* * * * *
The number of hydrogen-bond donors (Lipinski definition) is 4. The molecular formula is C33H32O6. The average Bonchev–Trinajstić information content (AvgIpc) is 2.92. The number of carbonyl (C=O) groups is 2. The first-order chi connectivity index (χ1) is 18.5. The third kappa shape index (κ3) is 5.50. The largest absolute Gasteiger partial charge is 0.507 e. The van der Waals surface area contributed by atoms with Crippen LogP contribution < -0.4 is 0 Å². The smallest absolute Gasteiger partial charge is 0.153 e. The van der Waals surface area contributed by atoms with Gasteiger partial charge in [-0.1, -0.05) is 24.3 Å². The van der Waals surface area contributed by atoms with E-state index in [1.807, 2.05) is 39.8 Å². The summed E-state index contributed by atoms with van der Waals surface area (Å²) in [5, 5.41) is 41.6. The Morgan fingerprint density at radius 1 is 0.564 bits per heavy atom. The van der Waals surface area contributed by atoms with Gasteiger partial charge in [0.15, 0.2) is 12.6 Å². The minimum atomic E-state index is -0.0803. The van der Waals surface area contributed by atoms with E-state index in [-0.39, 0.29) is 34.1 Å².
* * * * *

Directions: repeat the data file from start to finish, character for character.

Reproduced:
The number of hydrogen-bond donors (Lipinski definition) is 4. The molecular formula is C33H32O6. The average Bonchev–Trinajstić information content (AvgIpc) is 2.92. The number of carbonyl (C=O) groups is 2. The first-order chi connectivity index (χ1) is 18.5. The third kappa shape index (κ3) is 5.50. The largest absolute Gasteiger partial charge is 0.507 e. The van der Waals surface area contributed by atoms with Crippen LogP contribution < -0.4 is 0 Å². The smallest absolute Gasteiger partial charge is 0.153 e. The van der Waals surface area contributed by atoms with Gasteiger partial charge in [-0.1, -0.05) is 24.3 Å². The van der Waals surface area contributed by atoms with E-state index in [1.807, 2.05) is 39.8 Å². The summed E-state index contributed by atoms with van der Waals surface area (Å²) in [5, 5.41) is 41.6. The Morgan fingerprint density at radius 1 is 0.564 bits per heavy atom. The van der Waals surface area contributed by atoms with Gasteiger partial charge in [0.15, 0.2) is 12.6 Å². The minimum atomic E-state index is -0.0803. The van der Waals surface area contributed by atoms with E-state index in [-0.39, 0.29) is 34.1 Å².